When the 1960s ended, San Francisco's Haight-Ashbury district reverted to high rent, and many hippies moved down the
coast to Santa Cruz. They had children and got married, too, though in no particular sequence. But they didn't name their
children Melissa or Brett. People in the mountains around Santa Cruz grew accustomed to their children playing Frisbee with
little Time Warp or Spring Fever. And eventually Moonbeam, Earth, Love and Precious Promise all ended up in public school.
That's when the kindergarten teachers first met Fruit Stand. Every fall, according to tradition, parents bravely apply
name tags to their children, kiss them good-bye and send them off to school on the bus. So it was for Fruit Stand. The teachers
thought the boy's name was odd, but they tried to make the best of it.
"Would you like to play with the blocks, Fruit Stand?" they offered. And later, "Fruit Stand, how about a snack?" He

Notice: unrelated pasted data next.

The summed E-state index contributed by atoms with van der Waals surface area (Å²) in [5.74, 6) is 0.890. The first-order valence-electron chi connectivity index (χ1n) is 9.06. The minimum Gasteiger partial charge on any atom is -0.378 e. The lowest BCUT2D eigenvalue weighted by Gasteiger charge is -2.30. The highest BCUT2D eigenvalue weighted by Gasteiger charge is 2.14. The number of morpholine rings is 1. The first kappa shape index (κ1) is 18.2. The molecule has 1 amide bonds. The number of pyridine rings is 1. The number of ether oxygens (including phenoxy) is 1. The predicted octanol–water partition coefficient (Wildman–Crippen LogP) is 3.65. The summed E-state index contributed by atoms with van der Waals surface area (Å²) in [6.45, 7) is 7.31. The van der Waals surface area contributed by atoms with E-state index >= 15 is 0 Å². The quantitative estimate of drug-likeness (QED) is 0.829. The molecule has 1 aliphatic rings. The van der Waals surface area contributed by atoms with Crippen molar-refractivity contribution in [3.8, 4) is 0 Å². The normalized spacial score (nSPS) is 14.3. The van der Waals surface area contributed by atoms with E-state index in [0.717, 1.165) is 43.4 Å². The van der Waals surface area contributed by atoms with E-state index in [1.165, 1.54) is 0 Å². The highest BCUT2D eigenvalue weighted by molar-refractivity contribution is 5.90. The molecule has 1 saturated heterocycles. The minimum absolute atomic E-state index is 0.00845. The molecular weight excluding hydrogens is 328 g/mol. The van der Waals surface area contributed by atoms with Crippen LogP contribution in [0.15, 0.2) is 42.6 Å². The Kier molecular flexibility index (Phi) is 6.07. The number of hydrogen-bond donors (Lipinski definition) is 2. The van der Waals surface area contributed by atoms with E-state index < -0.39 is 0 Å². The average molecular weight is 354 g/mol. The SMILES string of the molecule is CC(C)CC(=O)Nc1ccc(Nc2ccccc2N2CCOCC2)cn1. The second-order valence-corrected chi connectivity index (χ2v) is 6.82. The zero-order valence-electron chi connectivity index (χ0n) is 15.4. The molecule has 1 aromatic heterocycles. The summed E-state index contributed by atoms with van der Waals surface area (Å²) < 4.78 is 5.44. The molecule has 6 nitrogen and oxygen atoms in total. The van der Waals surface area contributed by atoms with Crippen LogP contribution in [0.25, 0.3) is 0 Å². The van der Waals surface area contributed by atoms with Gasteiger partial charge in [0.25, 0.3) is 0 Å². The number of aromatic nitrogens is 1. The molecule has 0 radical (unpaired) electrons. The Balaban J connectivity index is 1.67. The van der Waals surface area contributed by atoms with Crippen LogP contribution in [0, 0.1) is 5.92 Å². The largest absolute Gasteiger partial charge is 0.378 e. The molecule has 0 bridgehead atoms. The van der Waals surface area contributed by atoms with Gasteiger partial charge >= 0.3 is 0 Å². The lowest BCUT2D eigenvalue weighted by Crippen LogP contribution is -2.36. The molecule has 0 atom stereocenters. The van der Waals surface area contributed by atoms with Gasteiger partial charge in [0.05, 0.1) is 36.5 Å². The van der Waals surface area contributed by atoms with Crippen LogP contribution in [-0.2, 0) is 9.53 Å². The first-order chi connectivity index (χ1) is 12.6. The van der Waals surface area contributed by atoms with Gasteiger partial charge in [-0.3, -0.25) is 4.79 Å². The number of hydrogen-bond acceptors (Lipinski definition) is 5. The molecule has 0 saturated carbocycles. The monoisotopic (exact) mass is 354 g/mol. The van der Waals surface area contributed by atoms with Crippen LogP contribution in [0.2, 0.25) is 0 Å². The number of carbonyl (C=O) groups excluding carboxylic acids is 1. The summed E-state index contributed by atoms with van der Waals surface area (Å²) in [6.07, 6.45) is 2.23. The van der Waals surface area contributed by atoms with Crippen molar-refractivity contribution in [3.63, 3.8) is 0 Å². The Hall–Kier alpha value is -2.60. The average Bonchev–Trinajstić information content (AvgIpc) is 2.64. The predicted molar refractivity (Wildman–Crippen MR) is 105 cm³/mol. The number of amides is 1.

accepted hesitantly. By the end of the day, his name didn't seem much odder than Heather's or Sun Ray's.
At dismissal time, the teachers led the children out to the buses. "Fruit Stand, do you
know which one is your bus?"
He didn't answer. That wasn't strange. He hadn't answered them all day. Lots of children are shy on the first day
of school. It didn't matter. The teachers had instructed the parents to write the names of their children's bus stops on the
reverse side of their name tags. The teacher simply turned over the tag. There, neatly printed, was the word "Anthony."
Luanne Oleas in Salinas, Calif.,